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Health equity related challenges and experiences during the rapid implementation of virtual care during COVID-19: a multiple case study

HumanInsight Health equity related challenges and experiences during the rapid implementation of virtual care during COVID-19: a multiple case study

Int J Equity Health. 2023 Mar 11;22(1):44. doi: 10.1186/s12939-023-01849-y.


BACKGROUND: Virtual care quickly became of crucial importance to health systems around the world during the COVID-19 pandemic. Despite the potential of virtual care to enhance access for some communities, the scale and pace at which services were virtualized did not leave many organizations with sufficient time and resources to ensure optimal and equitable delivery of care for everyone. The objective of this paper is to outline the experiences of health care organizations rapidly implementing virtual care during the first wave of the COVID-19 pandemic and examine whether and how health equity was considered.

METHODS: We used an exploratory, multiple case study approach involving four health and social service organizations providing virtual care services to structurally marginalized communities in the province of Ontario, Canada. We conducted semi-structured qualitative interviews with providers, managers, and patients to understand the challenges experienced by organizations and the strategies put in place to support health equity during the rapid virtualization of care. Thirty-eight interviews were thematically analyzed using rapid analytic techniques.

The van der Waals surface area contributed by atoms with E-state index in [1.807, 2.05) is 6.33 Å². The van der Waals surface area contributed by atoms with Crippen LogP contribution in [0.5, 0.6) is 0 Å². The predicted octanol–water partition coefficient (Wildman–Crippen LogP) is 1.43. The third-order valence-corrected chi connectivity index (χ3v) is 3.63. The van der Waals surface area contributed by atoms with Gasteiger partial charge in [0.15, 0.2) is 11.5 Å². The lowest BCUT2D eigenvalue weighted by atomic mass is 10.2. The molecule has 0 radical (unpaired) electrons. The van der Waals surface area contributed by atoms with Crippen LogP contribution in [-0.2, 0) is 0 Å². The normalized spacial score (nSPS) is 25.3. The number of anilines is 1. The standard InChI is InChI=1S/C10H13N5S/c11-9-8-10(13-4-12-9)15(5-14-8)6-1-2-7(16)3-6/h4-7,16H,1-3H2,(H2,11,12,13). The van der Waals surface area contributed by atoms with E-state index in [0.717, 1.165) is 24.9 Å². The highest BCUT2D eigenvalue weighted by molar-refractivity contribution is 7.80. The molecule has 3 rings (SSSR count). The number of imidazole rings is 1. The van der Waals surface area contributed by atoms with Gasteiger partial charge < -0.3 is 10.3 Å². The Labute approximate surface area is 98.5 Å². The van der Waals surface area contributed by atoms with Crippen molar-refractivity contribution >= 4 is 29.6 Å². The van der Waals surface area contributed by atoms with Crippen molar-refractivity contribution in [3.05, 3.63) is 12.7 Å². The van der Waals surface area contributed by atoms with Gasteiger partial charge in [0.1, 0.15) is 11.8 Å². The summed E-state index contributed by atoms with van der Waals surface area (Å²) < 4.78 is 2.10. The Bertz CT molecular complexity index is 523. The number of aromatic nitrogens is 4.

RESULTS: Organizations experienced challenges related to infrastructure availability, digital health literacy, culturally appropriate approaches, capacity for health equity, and virtual care suitability. Strategies to support health equity included the provision of blended models of care, creation of volunteer and staff support teams, participation in community engagement and outreach, and securement of infrastructure for clients. We put our findings into the context of an existing framework conceptualizing access to health care and expand on what this means for equitable access to virtual care for structurally marginalized communities.

CONCLUSION: This paper highlights the need to pay greater attention to the role of health equity in virtual care delivery and situate that conversation around existing inequitable structures in the health care system that are perpetuated when delivering care virtually. An equitable and sustainable approach to virtual care delivery will require applying an intersectionality lens on the strategies and solutions needed to address existing inequities in the system.

PMID:36906566 | DOI:10.1186/s12939-023-01849-y

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